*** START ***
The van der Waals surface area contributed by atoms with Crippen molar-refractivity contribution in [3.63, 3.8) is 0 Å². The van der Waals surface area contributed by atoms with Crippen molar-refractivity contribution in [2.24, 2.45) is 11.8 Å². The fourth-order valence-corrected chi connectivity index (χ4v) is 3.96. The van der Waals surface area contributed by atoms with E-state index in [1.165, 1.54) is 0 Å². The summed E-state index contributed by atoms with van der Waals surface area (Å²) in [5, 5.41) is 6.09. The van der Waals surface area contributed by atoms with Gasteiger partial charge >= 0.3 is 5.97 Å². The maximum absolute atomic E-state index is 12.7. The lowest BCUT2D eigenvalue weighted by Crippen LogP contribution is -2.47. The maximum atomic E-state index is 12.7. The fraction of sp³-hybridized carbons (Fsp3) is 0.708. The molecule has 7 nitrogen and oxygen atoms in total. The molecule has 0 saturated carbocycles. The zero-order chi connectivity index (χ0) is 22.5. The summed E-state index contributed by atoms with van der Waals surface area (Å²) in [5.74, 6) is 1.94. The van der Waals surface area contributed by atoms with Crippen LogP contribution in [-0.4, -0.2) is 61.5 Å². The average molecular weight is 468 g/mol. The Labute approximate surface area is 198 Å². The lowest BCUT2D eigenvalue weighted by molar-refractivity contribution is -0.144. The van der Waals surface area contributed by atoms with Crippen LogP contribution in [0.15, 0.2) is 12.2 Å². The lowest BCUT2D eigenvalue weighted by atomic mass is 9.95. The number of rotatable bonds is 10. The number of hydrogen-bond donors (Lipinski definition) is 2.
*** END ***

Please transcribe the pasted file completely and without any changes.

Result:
The van der Waals surface area contributed by atoms with Crippen molar-refractivity contribution in [3.63, 3.8) is 0 Å². The van der Waals surface area contributed by atoms with Crippen molar-refractivity contribution in [2.24, 2.45) is 11.8 Å². The fourth-order valence-corrected chi connectivity index (χ4v) is 3.96. The van der Waals surface area contributed by atoms with E-state index in [1.165, 1.54) is 0 Å². The summed E-state index contributed by atoms with van der Waals surface area (Å²) in [5, 5.41) is 6.09. The van der Waals surface area contributed by atoms with Gasteiger partial charge >= 0.3 is 5.97 Å². The maximum absolute atomic E-state index is 12.7. The lowest BCUT2D eigenvalue weighted by Crippen LogP contribution is -2.47. The maximum atomic E-state index is 12.7. The fraction of sp³-hybridized carbons (Fsp3) is 0.708. The molecule has 7 nitrogen and oxygen atoms in total. The molecule has 0 saturated carbocycles. The zero-order chi connectivity index (χ0) is 22.5. The summed E-state index contributed by atoms with van der Waals surface area (Å²) in [5.74, 6) is 1.94. The van der Waals surface area contributed by atoms with Crippen LogP contribution in [-0.4, -0.2) is 61.5 Å². The average molecular weight is 468 g/mol. The Labute approximate surface area is 198 Å². The lowest BCUT2D eigenvalue weighted by molar-refractivity contribution is -0.144. The van der Waals surface area contributed by atoms with Crippen LogP contribution in [0.15, 0.2) is 12.2 Å². The lowest BCUT2D eigenvalue weighted by atomic mass is 9.95. The number of rotatable bonds is 10. The number of hydrogen-bond donors (Lipinski definition) is 2.